Keep everything organic.
Exactly. You don’t want it to sound like a forced collaboration.
Now not many people might know that you actually guested on Nas’ “Black President,” off his 2008 album, Untitled. How did that collaboration come about?
Man, I was in New York and I was living with Green Lantern at the time. He had a beat and was like, “Hey, can you put vocals on this beat?” And I was like, “yeah sure.” And then four months later, it was on Nas’ album! [Laughs] I forgot all about it, it was the furthest thing from my mind, then I get a phone call that just said, “Yo, you’re gonna be on Nas’ album.” And I was like, “what!?”
That must have been crazy.
Absolutely insane, man. And then being on the road with him and performing with him, I did my first television performance with him, just being able to be a part of his story, his legend, even for just a moment… there’s artists who’ve worked their whole lives who don’t have that.
Do you guys still keep in touch at all?
Not so much. If we see if each other it’s cool. I’m one of those guys that once the song’s over, the only way that I can really pay homage to him and live up to that is get to his level, or get somewhere near his stratosphere on my own. The next time I see him, I want him to be like, “Yo, I love your music, it’s everywhere.” [Laughs] As opposed to me texting him like, “Let’s hang out!”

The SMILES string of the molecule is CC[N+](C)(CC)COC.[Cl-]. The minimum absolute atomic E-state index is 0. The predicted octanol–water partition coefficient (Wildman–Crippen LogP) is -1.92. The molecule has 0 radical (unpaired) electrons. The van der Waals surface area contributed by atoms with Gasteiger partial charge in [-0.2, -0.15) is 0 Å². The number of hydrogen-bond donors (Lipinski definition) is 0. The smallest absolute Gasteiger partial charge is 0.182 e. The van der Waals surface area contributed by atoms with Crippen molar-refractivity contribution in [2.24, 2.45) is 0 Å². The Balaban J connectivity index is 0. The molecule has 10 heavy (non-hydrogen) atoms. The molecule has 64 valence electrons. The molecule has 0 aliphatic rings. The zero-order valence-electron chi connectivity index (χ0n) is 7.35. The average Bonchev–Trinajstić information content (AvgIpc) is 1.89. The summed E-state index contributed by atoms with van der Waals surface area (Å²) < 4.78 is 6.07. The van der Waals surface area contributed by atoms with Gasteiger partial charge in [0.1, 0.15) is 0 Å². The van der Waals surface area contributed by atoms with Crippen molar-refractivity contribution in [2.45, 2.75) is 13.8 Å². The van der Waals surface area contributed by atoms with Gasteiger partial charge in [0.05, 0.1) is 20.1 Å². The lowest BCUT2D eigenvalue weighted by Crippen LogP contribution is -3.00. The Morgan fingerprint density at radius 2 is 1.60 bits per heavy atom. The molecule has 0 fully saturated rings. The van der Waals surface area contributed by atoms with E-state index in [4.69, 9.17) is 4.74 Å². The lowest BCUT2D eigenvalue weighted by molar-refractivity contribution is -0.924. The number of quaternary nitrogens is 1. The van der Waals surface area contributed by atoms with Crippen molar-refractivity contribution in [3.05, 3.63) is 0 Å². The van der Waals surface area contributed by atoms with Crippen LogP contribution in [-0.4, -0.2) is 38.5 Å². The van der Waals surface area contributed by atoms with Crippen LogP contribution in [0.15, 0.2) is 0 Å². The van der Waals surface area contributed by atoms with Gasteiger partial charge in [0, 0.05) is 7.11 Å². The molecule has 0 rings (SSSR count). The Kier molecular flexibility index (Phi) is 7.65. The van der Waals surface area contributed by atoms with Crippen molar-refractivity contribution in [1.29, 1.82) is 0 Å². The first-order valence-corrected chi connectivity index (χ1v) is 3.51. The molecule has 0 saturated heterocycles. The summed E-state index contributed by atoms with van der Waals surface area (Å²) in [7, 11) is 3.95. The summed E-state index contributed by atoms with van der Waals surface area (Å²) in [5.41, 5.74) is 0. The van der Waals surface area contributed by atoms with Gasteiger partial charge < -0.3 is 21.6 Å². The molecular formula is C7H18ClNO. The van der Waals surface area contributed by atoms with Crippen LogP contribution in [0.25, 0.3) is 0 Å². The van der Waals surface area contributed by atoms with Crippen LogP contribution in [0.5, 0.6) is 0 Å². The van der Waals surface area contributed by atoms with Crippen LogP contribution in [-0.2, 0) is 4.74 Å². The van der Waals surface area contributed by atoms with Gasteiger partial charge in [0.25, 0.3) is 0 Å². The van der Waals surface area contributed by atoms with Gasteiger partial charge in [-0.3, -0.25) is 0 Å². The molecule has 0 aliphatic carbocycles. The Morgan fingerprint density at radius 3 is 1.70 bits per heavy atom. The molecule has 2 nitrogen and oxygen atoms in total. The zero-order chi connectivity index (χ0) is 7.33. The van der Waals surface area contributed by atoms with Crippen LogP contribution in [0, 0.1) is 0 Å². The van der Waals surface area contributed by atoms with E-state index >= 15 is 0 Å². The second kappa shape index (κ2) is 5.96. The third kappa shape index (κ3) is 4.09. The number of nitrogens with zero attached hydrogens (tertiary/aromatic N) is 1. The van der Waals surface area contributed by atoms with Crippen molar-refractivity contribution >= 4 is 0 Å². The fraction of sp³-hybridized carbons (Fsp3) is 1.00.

What’s your label situation right now man?
Yo, I’m independent as fuck right now, man. I left the last deal I was in — I actually left every deal I’ve ever had which is kind of funny. And it’s never anything personal, it’s just I’m always in my own head space. There’s what’s going on in the music business, and then there’s what I’m doing. I like to make songs and I like to perform those songs, and I can’t force it, I can’t live on a scheduled given to me, you know. Instead of getting grey hairs and losing sleep, I just leave. [Laughs]
Even when you were building your name and working with guys like Green Lantern and Kid Cudi, did you always envision being fully independent?